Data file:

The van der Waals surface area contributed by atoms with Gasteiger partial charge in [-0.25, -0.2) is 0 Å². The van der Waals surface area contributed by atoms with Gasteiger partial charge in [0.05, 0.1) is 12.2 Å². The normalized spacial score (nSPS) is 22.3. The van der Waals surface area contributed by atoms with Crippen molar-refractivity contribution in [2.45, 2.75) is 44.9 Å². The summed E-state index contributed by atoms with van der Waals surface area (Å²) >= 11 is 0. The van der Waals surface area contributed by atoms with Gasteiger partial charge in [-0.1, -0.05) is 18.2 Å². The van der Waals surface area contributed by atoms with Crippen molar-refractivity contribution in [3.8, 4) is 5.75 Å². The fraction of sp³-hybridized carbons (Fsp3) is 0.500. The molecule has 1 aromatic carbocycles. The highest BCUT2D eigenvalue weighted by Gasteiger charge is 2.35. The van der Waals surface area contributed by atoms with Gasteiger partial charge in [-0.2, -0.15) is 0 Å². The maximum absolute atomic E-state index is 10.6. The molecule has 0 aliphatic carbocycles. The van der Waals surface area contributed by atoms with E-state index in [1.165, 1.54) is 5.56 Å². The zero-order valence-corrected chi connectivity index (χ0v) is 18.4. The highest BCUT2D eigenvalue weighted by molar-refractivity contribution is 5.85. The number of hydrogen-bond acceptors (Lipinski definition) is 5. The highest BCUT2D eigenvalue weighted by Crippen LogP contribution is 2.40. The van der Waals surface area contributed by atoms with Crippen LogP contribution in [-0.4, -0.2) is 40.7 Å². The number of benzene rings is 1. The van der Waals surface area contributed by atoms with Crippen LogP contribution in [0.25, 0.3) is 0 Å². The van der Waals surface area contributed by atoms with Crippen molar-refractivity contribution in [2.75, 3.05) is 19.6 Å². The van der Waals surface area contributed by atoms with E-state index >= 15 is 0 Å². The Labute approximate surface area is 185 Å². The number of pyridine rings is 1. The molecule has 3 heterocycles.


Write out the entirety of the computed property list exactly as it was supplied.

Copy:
The van der Waals surface area contributed by atoms with Gasteiger partial charge in [-0.25, -0.2) is 0 Å². The van der Waals surface area contributed by atoms with Gasteiger partial charge in [0.05, 0.1) is 12.2 Å². The normalized spacial score (nSPS) is 22.3. The van der Waals surface area contributed by atoms with Crippen molar-refractivity contribution in [2.45, 2.75) is 44.9 Å². The summed E-state index contributed by atoms with van der Waals surface area (Å²) >= 11 is 0. The van der Waals surface area contributed by atoms with Gasteiger partial charge in [-0.1, -0.05) is 18.2 Å². The van der Waals surface area contributed by atoms with Crippen molar-refractivity contribution in [3.8, 4) is 5.75 Å². The fraction of sp³-hybridized carbons (Fsp3) is 0.500. The molecule has 1 aromatic carbocycles. The highest BCUT2D eigenvalue weighted by Gasteiger charge is 2.35. The van der Waals surface area contributed by atoms with Gasteiger partial charge in [-0.2, -0.15) is 0 Å². The maximum absolute atomic E-state index is 10.6. The molecule has 0 aliphatic carbocycles. The van der Waals surface area contributed by atoms with E-state index in [1.165, 1.54) is 5.56 Å². The zero-order valence-corrected chi connectivity index (χ0v) is 18.4. The highest BCUT2D eigenvalue weighted by molar-refractivity contribution is 5.85. The number of hydrogen-bond acceptors (Lipinski definition) is 5. The highest BCUT2D eigenvalue weighted by Crippen LogP contribution is 2.40. The van der Waals surface area contributed by atoms with Crippen LogP contribution in [-0.4, -0.2) is 40.7 Å². The number of benzene rings is 1. The van der Waals surface area contributed by atoms with Crippen LogP contribution in [0.25, 0.3) is 0 Å². The van der Waals surface area contributed by atoms with Crippen molar-refractivity contribution in [2.75, 3.05) is 19.6 Å². The van der Waals surface area contributed by atoms with E-state index >= 15 is 0 Å². The Labute approximate surface area is 185 Å². The number of pyridine rings is 1. The molecule has 3 heterocycles.